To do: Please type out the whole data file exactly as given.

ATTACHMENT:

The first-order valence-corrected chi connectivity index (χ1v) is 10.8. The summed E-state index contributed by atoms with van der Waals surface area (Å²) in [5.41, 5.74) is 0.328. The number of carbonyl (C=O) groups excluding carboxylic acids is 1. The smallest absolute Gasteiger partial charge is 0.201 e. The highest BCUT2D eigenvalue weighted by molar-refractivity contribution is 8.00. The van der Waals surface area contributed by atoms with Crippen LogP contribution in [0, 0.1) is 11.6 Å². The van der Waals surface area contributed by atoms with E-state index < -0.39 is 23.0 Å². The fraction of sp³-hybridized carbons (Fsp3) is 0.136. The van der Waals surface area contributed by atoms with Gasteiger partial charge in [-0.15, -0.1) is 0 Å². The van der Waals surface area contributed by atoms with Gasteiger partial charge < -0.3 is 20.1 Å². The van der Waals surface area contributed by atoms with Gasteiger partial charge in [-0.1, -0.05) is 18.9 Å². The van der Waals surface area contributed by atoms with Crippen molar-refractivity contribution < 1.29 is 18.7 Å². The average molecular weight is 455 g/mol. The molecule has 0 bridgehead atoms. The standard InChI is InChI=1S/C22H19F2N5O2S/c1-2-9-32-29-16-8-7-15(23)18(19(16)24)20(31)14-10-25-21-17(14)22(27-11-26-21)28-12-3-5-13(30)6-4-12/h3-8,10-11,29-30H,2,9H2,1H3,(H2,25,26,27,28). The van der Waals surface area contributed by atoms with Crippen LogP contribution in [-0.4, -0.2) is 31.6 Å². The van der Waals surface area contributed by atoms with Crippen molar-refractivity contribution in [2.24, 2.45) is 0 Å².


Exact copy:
The first-order valence-corrected chi connectivity index (χ1v) is 10.8. The summed E-state index contributed by atoms with van der Waals surface area (Å²) in [5.41, 5.74) is 0.328. The number of carbonyl (C=O) groups excluding carboxylic acids is 1. The smallest absolute Gasteiger partial charge is 0.201 e. The highest BCUT2D eigenvalue weighted by molar-refractivity contribution is 8.00. The van der Waals surface area contributed by atoms with Crippen LogP contribution in [0, 0.1) is 11.6 Å². The van der Waals surface area contributed by atoms with E-state index < -0.39 is 23.0 Å². The fraction of sp³-hybridized carbons (Fsp3) is 0.136. The van der Waals surface area contributed by atoms with Gasteiger partial charge in [-0.15, -0.1) is 0 Å². The van der Waals surface area contributed by atoms with Gasteiger partial charge < -0.3 is 20.1 Å². The van der Waals surface area contributed by atoms with Gasteiger partial charge in [-0.1, -0.05) is 18.9 Å². The van der Waals surface area contributed by atoms with Crippen molar-refractivity contribution < 1.29 is 18.7 Å². The average molecular weight is 455 g/mol. The molecule has 0 bridgehead atoms. The standard InChI is InChI=1S/C22H19F2N5O2S/c1-2-9-32-29-16-8-7-15(23)18(19(16)24)20(31)14-10-25-21-17(14)22(27-11-26-21)28-12-3-5-13(30)6-4-12/h3-8,10-11,29-30H,2,9H2,1H3,(H2,25,26,27,28). The van der Waals surface area contributed by atoms with Crippen LogP contribution in [-0.4, -0.2) is 31.6 Å². The van der Waals surface area contributed by atoms with Crippen molar-refractivity contribution in [2.24, 2.45) is 0 Å².